Profile Migration Meltdown
ADMT is a lifesaver for nearly all migration tasks.
I have been asking for new computers where I work
to build a new domain, because the current domain has so many problems
and is also tied to a company name twice removed. I have created the two
new domain controllers and now face the task of moving my users to the
new domain. Ordinarily that wouldn't be such a task. I can create the
new user IDs, etc. but where I become confused is keeping the existing
user profile on their desktop/laptops when they move to the new domain.
It appears the new domain will create a new user on the desktop/laptop
and the user won't have access to their pre-existing profile from the
How can I easily move these users to the new domain while keeping their
same local profile?
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Brian, you're describing a problem that many of us involved
in migrations have had to deal with. Many shops that had dozens of NT
domains often consolidated to one or just a few Active Directory domains
during the migration process. With this in mind, allowing users to retain
their profile data both pre- and post-migration is extremely important.
If you get paid by the hour, the best solution for you would be to do
everything manually (copy the profile folders and rename as needed, then
assign appropriate permissions for the accounts in the new domain). For
the rest of us IT suckers that are paid by salary, I suggest using the
Active Directory Migration Tool (ADMT).
The ADMT installation files are included on the Windows Server 2003 setup
CD in the i386\admt folder. For your specific scenario, ADMT should be
installed on a server in the target domain. This can be done by running
admigration.msi from the i386\admt folder on the Windows set-up CD. Once
you launch the program, just accept all set-up defaults and keep clicking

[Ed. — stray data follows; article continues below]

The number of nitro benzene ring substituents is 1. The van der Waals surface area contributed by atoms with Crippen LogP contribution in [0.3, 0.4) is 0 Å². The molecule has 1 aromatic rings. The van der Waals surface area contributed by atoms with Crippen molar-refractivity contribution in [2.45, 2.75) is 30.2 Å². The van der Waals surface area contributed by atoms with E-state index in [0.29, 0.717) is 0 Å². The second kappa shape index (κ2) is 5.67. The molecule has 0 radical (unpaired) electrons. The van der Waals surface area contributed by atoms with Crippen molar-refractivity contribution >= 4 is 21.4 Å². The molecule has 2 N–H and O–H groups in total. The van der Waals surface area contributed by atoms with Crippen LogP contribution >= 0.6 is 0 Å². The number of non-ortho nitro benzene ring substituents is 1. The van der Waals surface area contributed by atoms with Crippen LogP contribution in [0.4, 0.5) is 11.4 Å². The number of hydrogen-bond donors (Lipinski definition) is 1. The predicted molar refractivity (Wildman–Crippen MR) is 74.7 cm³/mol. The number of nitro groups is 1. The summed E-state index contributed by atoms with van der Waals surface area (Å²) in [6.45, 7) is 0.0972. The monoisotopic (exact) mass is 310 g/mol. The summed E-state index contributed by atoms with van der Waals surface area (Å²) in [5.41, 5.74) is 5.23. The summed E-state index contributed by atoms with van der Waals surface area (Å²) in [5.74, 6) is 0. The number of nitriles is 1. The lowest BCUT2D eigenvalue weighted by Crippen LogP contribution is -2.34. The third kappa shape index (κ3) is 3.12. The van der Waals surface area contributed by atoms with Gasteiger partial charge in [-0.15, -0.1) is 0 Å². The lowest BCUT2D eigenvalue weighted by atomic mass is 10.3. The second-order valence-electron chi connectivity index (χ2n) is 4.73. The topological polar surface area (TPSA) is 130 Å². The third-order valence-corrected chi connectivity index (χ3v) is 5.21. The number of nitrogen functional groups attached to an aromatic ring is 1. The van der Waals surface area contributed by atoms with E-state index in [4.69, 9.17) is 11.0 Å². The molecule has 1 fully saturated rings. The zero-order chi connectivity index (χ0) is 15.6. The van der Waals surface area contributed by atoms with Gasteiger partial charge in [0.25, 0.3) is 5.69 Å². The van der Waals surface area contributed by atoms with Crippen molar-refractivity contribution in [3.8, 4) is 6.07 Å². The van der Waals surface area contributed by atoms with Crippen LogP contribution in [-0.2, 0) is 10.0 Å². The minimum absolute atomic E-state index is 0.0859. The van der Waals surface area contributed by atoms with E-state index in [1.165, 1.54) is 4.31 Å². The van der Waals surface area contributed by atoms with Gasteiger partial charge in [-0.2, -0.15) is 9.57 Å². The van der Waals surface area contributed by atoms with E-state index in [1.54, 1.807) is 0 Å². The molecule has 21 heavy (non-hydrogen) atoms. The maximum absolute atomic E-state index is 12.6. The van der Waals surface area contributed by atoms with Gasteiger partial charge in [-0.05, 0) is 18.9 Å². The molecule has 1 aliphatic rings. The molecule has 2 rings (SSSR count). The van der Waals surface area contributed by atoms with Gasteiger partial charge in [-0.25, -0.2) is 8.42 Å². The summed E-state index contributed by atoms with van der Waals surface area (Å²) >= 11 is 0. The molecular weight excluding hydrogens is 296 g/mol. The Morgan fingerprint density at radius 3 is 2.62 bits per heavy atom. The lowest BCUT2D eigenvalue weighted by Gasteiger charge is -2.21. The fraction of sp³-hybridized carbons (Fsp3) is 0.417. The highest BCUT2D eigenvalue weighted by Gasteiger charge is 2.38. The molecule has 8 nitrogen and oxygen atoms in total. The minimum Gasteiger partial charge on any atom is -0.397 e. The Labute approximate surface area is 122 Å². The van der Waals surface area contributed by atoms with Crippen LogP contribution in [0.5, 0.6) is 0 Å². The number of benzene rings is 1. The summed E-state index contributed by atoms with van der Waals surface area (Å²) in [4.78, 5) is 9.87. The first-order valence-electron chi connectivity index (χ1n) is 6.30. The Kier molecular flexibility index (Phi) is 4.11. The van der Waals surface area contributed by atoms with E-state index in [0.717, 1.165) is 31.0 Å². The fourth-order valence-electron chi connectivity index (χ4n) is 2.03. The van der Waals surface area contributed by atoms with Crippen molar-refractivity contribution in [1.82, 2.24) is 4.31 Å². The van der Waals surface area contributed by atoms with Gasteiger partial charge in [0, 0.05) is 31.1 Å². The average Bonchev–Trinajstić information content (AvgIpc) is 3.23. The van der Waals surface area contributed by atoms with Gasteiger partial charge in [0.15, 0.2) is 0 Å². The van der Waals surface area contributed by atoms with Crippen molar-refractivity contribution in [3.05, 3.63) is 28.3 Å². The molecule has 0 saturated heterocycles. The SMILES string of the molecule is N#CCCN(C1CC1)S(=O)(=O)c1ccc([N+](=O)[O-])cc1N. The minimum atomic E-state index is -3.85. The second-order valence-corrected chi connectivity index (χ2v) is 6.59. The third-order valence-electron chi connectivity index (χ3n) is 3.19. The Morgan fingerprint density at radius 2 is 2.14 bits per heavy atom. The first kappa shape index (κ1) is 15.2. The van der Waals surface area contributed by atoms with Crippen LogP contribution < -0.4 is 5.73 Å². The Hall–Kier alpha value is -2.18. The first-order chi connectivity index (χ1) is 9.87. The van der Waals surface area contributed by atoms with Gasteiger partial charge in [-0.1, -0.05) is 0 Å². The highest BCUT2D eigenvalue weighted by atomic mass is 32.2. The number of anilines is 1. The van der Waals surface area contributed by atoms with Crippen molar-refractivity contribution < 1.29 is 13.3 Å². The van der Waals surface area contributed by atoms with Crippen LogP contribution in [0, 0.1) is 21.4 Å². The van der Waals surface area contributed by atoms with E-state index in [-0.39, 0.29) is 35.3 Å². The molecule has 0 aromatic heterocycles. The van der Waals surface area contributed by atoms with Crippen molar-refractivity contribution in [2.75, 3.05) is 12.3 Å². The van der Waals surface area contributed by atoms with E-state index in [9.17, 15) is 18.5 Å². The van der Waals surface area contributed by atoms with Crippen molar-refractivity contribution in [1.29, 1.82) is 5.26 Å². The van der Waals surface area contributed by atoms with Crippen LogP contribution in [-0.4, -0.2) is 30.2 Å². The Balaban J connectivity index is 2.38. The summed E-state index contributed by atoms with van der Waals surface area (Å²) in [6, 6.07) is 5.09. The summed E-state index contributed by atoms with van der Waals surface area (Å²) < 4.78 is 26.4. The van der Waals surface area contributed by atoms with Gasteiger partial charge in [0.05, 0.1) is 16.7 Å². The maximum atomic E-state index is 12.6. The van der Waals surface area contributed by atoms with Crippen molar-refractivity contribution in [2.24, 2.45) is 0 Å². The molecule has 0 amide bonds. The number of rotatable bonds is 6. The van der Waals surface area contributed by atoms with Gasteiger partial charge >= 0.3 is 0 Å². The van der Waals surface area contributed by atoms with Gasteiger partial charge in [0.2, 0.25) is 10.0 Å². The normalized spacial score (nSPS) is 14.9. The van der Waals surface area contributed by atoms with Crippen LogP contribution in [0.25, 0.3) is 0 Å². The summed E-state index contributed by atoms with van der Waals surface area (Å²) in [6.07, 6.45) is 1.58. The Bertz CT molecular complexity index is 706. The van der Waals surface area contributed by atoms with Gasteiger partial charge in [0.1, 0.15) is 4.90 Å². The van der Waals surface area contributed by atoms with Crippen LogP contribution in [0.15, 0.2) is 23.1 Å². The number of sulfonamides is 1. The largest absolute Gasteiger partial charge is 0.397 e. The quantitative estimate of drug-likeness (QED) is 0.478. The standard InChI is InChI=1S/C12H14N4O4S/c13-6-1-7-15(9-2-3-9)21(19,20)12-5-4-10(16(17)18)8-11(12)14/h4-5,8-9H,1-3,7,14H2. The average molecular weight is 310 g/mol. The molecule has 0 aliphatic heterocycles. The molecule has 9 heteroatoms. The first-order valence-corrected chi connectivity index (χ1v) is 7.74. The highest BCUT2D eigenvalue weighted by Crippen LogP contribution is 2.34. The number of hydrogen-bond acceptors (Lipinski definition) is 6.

Next until setup completes. Note that you can also download the ADMT here.
At this point, you should see the ADMT in the Administrative Tools folder
on the server. Prior to running ADMT, you will need to ensure that ADMT's
prerequisite permissions are met. You'll find information on satisfying
the ADMT prerequisites in Microsoft Knowledge Base article 326480,
"How to use Active Directory Migration Tool version 2 to migrate
from Windows 2000 to Windows Server 2003." In your instance, you
will need to ensure that the following conditions are satisfied:
- A trust relationship is created so that the source domain trusts the
- The account used by ADMT has Administrator rights in the source domain,
and Administrator rights on each computer that you migrate.
With the ADMT installed, existing profiles can be translated to match
the new domain by opening the ADMT and selecting Security Translation
Wizard from the Action menu. For details on the steps involved using ADMT
for this purpose, take a look at the online Windows Server 2003 Deployment
Kit article Remigrating User Accounts
and Workstations in Batches. This article does such a great job
outlining the necessary steps that I see no need to waste any of your
time reading some of my additional babble.
While I have armed you with the tools you can use to to solve your problem,
I also strongly recommend that you read the Windows
Server 2003 Deployment Kit book Designing and Deploying Directory
and Security Services chapter "Restructuring
Active Directory Domains Between Forests." In this chapter, you
will see step-by-step procedures of the complete migration process along
with methods for migrating user accounts and profiles via the ADMT command
line tool and via scripts. Every administrator that I have worked with
that has been a part of any large Active Directory migration project has
sworn up and down about how they couldn't have gotten by without ADMT.
Taking so much information from Microsoft and giving back so little has
put a damper on my Christmas spirit. Perhaps to solve this, we should
all send Bill Gates a check this holiday season to show our gratitude!
Of course, it's probably a good bet that some of you may not be feeling
the "Microsoft love" this holiday season. If you've run into
any specific problems with ADMT, I'm sure your fellow readers would love
to hear about your troubles and what you did to solve them. If you're
still in a giving sort of mood, please post your ADMT war story as a comment
to this article.